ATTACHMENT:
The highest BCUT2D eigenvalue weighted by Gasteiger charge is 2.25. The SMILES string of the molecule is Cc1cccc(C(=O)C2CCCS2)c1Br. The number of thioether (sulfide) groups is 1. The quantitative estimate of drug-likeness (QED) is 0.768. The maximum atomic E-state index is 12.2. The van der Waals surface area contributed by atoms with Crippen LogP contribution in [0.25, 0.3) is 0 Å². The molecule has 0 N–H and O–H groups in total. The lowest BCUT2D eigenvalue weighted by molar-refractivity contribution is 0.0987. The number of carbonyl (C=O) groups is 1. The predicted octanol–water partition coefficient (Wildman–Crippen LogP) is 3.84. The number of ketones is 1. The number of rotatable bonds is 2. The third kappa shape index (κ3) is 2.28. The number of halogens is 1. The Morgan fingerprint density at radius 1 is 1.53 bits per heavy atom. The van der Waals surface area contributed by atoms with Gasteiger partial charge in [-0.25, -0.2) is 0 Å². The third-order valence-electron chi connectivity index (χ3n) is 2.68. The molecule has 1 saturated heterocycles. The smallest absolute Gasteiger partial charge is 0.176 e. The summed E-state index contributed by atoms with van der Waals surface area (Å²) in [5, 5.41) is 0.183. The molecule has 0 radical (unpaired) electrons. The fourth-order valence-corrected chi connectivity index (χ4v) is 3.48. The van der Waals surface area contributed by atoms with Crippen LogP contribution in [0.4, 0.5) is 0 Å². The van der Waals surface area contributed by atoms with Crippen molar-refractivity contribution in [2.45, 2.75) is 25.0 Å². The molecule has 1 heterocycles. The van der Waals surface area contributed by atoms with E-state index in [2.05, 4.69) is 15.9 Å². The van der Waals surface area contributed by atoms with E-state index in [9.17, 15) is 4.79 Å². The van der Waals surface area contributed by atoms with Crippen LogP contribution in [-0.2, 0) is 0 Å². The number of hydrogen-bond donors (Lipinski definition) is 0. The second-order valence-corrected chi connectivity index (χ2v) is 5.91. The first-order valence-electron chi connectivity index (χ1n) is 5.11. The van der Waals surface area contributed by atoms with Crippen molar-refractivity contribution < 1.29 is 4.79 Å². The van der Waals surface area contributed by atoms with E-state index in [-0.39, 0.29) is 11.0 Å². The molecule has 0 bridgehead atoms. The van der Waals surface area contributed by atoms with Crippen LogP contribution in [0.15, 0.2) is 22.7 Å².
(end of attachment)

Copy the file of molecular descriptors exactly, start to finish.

The highest BCUT2D eigenvalue weighted by Gasteiger charge is 2.25. The SMILES string of the molecule is Cc1cccc(C(=O)C2CCCS2)c1Br. The number of thioether (sulfide) groups is 1. The quantitative estimate of drug-likeness (QED) is 0.768. The maximum atomic E-state index is 12.2. The van der Waals surface area contributed by atoms with Crippen LogP contribution in [0.25, 0.3) is 0 Å². The molecule has 0 N–H and O–H groups in total. The lowest BCUT2D eigenvalue weighted by molar-refractivity contribution is 0.0987. The number of carbonyl (C=O) groups is 1. The predicted octanol–water partition coefficient (Wildman–Crippen LogP) is 3.84. The number of ketones is 1. The number of rotatable bonds is 2. The third kappa shape index (κ3) is 2.28. The number of halogens is 1. The Morgan fingerprint density at radius 1 is 1.53 bits per heavy atom. The van der Waals surface area contributed by atoms with Gasteiger partial charge in [-0.25, -0.2) is 0 Å². The third-order valence-electron chi connectivity index (χ3n) is 2.68. The molecule has 1 saturated heterocycles. The smallest absolute Gasteiger partial charge is 0.176 e. The summed E-state index contributed by atoms with van der Waals surface area (Å²) in [5, 5.41) is 0.183. The molecule has 0 radical (unpaired) electrons. The fourth-order valence-corrected chi connectivity index (χ4v) is 3.48. The van der Waals surface area contributed by atoms with Crippen LogP contribution in [0.4, 0.5) is 0 Å². The van der Waals surface area contributed by atoms with Crippen molar-refractivity contribution in [2.45, 2.75) is 25.0 Å². The molecule has 1 heterocycles. The van der Waals surface area contributed by atoms with E-state index in [2.05, 4.69) is 15.9 Å². The van der Waals surface area contributed by atoms with E-state index in [9.17, 15) is 4.79 Å². The van der Waals surface area contributed by atoms with Crippen LogP contribution in [-0.2, 0) is 0 Å². The number of hydrogen-bond donors (Lipinski definition) is 0. The second-order valence-corrected chi connectivity index (χ2v) is 5.91. The first-order valence-electron chi connectivity index (χ1n) is 5.11. The van der Waals surface area contributed by atoms with Crippen molar-refractivity contribution < 1.29 is 4.79 Å². The van der Waals surface area contributed by atoms with E-state index in [-0.39, 0.29) is 11.0 Å². The molecule has 0 bridgehead atoms. The van der Waals surface area contributed by atoms with Crippen LogP contribution in [0.15, 0.2) is 22.7 Å².